Are You A Left- Brainer Or A Right-Brainer?

Ever wondered which is the dominant hemisphere in your brain?

Then take this test !

I have had some interesting results with it. The left side of my brain seems to be more dominant but if I really concentrate I can get the dancer to spin the other way. My son has right-brain dominance and so does my friend, Lily who is a musician. However, my friend, Max, who is a composer has left-brain dominance.

So how much credence should we give to the results?

Associate Professor Michael Saling from the University of Melbourne believes that the popular left and right division of the brain is over-simplifying things.

“For example,” he says, “Research is showing that musical, artistic and intuitive thinking can’t be thought of as strictly lateralised or exclusively of the right hemisphere.”

I think he might be right – several people whom I asked to take the test who are artistic and musical saw the dancer spinning both ways.

I’ll leave the last word to Nobel laureate, Roger Sperry.

“The great pleasure of feeling in my right brain is more than my left brain can find the words to tell you.”

7 thoughts on “Are You A Left- Brainer Or A Right-Brainer?

  1. The dancer was turning clockwise for me … until I looked away to read the text, then when I looked again, she was turning anti-clockwise.



    uses logic
    detail oriented
    facts rule
    words and language
    present and past
    math and science
    can comprehend
    order/pattern perception
    knows object name
    reality based
    forms strategies

    but not math and science they were wrong on that one


  3. Keith – I don’t know how accurate the test is. However, it was recently endorsed by a psychology lecturer at the University of Sydney, so maybe it’s partly accurate.

    Meleah – I am very left brain too but am also very strong on music which is right brain. Maybe you and I have achieved a happy medium and are using both sides of our brain!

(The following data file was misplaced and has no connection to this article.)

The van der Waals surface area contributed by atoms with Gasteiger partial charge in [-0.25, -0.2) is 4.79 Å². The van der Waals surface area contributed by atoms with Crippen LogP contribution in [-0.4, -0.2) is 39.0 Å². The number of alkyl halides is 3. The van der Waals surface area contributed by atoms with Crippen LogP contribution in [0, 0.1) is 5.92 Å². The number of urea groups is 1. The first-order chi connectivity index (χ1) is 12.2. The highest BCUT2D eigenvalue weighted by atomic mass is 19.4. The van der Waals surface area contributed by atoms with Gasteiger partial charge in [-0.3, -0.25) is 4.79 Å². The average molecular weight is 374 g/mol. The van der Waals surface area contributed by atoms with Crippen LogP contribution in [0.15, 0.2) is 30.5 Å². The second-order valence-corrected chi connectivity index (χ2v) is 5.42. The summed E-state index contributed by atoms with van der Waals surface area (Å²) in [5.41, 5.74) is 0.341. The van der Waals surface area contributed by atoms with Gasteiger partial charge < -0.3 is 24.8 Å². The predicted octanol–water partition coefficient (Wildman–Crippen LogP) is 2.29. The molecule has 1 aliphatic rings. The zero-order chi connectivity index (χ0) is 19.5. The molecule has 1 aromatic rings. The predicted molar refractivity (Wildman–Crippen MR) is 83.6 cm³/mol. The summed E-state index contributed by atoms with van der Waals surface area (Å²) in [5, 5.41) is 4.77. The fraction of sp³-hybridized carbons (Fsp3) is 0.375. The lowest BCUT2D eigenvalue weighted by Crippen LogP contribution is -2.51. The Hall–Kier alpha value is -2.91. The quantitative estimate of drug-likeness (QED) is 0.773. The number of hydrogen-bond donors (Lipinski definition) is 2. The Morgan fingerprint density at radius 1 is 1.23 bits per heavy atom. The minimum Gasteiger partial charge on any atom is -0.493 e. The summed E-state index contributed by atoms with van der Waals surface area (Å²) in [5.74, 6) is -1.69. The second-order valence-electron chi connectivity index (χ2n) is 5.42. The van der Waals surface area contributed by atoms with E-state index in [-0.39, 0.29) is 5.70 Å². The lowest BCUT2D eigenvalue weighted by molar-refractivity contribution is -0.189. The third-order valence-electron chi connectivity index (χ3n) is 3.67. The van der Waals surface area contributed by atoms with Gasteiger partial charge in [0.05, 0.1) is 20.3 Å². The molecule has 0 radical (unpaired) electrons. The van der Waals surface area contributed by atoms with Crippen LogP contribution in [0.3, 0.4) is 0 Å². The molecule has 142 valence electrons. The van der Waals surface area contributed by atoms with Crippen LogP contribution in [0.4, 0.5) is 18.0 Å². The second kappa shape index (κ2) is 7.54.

4. No way! That is so cool Selma! I had her turning clockwise for ages, then I called my hubby in and said “Which way is she turning?” And he said clockwise (to my surprise because he is very logical and scientific-minded), but then he almost immediately said it had changed to anti-clockwise. Then we were standing there pointing at it, me saying “I’m seeing it go this way (clockwise)” and him moving his finger anti-clockwise. Then it was switching for him quite rapidly between anti and clock and back again. And then suddenly it switched for me to anti-clockwise for a moment, and then back to clockwise. Gosh, what a bizarre thing to look at!


  5. Hm, I think I’m more of a “no-brain.” Actually, when I first saw it, it was definitely going clockwise. Then I read the article and was thinking about that when I happened to glance at the dancer and she was going the opposite direction.

    I started thinking of different things, the music in my head (clockwise), the large map on the wall, counter-clockwise (anti-clockwise)… maybe it’s all in what you’re thinking of at the moment that decides the direction.

    Cool test.


  6. Daoine – it is indeed a weird test. I am really interested in neuroscience ( I used to be a bit of a science geek at school) and I find the whole concept of how our brains are wired, fascinating.

    Ms Karen – it is so interesting that your thoughts were able to influence the direction of movement. That is awesome! And you are definitely not a ‘no-brainer’. You are one of the good ones, for sure.

    Poet With A Day Job – thank you so much for commenting. I am delighted. I am such a fan of your blog. It is so interesting to see how people perceive the direction of movement. The dancer doesn’t always move the way you expect.


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